Originally published on cbc.ca/sports


Hey Canada, with the Rio Olympics fast approaching, it seems the U.K. media is a little worried about us.

On Saturday, the Guardian published a humorous piece on why Canada struggles to reach the podium at the Summer Olympics.

The piece breaks down Canadian struggles into eight key points but basically claims the athletes underperform because Canada is “a friendly country that long ago recognized our place as a valiant also-ran in the sporting world….”

In essence, we’re a bunch of loveable losers who, even though we plan to watch the Olympics, do so mainly because the mosquitos drive us inside. A minor nuisance since we live mainly in a land of “snow and ice” that truly only cares about one sport — hockey.

But even though Canada hasn’t historically lit up the medal count during the summer, Canadian Olympians have provided some moments of pure strength and determination over the years.

Here are some of our favourites:

Silken Laumann, single sculls rowing, 1992

Just ten weeks before the start of the 1992 Games in Barcelona, Silken Laumann shattered her leg in an accident. Laumann, however, persevered, undergoing five operations and hours of rehab to get back into the race. Despite the odds, she managed to secure the bronze, her third Olympic medal.

Donovan Bailey, 100m and 4×100 relay, 1996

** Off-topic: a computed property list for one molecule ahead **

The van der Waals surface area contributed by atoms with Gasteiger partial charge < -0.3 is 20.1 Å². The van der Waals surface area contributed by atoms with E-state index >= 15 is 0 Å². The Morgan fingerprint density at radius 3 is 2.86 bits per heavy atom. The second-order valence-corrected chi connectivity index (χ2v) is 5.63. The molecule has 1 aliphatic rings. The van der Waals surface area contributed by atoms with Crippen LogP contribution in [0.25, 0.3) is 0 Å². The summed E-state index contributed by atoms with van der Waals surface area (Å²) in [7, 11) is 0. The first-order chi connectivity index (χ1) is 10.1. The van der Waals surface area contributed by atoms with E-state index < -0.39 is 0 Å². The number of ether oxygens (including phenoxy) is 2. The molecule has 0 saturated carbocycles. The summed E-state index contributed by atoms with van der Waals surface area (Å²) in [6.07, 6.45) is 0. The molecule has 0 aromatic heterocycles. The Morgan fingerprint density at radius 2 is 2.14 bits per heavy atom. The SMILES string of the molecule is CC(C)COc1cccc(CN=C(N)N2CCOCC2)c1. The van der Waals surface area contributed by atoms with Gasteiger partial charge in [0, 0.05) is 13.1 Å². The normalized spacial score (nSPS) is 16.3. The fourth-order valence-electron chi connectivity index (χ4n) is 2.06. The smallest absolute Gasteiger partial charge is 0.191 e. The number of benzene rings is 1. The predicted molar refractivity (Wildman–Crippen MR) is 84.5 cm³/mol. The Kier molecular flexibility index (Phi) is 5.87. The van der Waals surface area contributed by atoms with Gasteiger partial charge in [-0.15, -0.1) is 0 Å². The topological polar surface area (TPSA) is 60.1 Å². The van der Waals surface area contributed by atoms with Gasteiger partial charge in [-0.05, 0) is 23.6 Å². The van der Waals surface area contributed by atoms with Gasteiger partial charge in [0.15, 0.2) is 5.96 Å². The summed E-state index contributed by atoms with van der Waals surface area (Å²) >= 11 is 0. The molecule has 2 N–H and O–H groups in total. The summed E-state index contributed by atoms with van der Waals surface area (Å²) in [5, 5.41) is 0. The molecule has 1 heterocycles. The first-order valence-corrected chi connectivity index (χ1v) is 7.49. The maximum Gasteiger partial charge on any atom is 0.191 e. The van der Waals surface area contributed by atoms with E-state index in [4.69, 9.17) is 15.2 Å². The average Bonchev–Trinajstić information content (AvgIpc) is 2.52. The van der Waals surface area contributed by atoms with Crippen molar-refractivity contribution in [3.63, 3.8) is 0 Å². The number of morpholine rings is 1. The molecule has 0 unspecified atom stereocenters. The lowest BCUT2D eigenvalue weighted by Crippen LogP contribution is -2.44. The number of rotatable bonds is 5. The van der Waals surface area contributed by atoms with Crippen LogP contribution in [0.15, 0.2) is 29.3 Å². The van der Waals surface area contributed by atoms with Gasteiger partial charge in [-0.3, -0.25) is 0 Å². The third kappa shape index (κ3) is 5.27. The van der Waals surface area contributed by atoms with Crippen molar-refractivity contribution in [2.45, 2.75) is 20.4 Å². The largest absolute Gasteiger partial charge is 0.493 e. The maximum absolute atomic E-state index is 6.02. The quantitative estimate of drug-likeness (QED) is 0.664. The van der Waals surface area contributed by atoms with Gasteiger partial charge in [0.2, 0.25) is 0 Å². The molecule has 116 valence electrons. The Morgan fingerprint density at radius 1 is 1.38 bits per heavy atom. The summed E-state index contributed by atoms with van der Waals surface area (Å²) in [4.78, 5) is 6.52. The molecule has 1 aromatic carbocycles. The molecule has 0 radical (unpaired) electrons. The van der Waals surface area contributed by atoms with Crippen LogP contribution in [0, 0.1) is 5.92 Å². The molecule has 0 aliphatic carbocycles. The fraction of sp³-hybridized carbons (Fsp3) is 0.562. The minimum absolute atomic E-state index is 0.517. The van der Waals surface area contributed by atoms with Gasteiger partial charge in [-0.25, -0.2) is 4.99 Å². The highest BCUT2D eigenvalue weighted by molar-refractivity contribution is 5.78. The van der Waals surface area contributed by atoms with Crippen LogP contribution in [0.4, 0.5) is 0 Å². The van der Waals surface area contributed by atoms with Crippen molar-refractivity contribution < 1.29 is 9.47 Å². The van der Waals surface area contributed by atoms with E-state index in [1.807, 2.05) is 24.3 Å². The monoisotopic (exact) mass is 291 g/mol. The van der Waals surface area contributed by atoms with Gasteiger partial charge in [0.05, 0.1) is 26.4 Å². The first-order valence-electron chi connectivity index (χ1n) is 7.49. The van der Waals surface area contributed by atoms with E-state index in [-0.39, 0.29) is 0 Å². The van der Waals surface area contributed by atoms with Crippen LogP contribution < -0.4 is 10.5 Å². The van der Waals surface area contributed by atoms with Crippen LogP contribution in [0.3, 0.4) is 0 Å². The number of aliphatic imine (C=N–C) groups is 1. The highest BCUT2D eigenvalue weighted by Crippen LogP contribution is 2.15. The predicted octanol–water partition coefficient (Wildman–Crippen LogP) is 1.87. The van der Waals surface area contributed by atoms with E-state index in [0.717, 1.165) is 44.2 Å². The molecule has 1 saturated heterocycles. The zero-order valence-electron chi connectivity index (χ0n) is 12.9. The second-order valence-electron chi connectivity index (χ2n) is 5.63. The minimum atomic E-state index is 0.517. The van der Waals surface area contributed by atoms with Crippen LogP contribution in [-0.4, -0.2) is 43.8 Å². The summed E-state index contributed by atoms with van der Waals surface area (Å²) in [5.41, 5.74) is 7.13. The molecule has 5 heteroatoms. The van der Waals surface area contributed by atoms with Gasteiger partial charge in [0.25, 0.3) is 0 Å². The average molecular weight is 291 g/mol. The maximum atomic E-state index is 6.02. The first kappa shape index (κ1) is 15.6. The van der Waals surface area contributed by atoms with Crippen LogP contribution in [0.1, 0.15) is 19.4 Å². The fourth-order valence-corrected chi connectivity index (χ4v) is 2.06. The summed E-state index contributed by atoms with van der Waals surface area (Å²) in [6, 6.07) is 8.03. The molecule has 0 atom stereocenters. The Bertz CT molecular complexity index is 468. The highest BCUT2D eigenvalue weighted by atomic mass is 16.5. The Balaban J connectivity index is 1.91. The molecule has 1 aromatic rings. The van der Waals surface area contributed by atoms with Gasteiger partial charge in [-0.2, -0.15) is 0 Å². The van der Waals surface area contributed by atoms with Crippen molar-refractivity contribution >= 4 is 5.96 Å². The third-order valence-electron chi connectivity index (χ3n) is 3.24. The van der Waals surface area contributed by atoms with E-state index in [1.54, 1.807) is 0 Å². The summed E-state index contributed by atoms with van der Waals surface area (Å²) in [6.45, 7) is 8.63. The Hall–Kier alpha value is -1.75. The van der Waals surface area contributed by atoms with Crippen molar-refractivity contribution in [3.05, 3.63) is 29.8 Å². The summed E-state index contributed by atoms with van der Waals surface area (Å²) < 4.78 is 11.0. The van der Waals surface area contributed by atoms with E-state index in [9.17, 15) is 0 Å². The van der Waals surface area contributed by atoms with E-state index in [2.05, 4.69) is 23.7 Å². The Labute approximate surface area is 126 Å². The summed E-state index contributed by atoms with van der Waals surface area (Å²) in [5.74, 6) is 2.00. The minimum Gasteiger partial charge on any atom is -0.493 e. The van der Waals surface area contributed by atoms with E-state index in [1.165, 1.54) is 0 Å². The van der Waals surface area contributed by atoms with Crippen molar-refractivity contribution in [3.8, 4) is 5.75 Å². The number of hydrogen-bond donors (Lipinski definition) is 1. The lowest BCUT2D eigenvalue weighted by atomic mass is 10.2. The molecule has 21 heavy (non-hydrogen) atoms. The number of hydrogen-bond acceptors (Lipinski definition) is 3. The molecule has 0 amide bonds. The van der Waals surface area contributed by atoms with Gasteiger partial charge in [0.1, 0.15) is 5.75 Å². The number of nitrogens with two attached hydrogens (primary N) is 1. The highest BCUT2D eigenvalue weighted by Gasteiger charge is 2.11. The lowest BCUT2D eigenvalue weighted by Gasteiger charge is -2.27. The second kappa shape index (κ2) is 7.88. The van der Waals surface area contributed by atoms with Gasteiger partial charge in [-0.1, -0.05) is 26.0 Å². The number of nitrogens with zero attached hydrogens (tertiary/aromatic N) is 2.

At the 1996 Games in Atlanta, Donovan Bailey powered past the finish line screaming to the world in victory, winning the 100 metres. He did it in a world-record time of 9.84 seconds. He then went on to capture a second gold as part of the men’s 4×100 relay, beating a highly favoured U.S. squad.​

Canadian women’s soccer team, 2012

In the women’s soccer tournament at the 2012 London Olympics, captain Christine Sinclair showed her grit and put on a performance for the ages. And despite a heartbreaking loss to the U.S. in the semifinals, the team bounced back in their next match against France even more determined to claim a medal. They captured bronze, inspiring the nation by bringing home the country’s first team medal in 76 years.

Daniel Igali, wrestling, 2000

Daniel Igali won Canada’s first ever gold medal in men’s wresting at the 2000 Olympics in Sydney. Born in Nigeria, Igali famously paid tribute to his adopted home upon winning by placing the Canadian flag in the centre of the ring before kissing it in celebration.

Simon Whitfield, triathlon, 2000

One of Canada’s most esteemed athletes, Simon Whitfield captured gold in Sydney with a determined performance. It was a stunning result as Whitfield appeared to be out of it following a series of bike crashes. He, nevertheless, persevered, breaking from the pack with 200 metres left to go in the final 10-kilometre run to secure victory.


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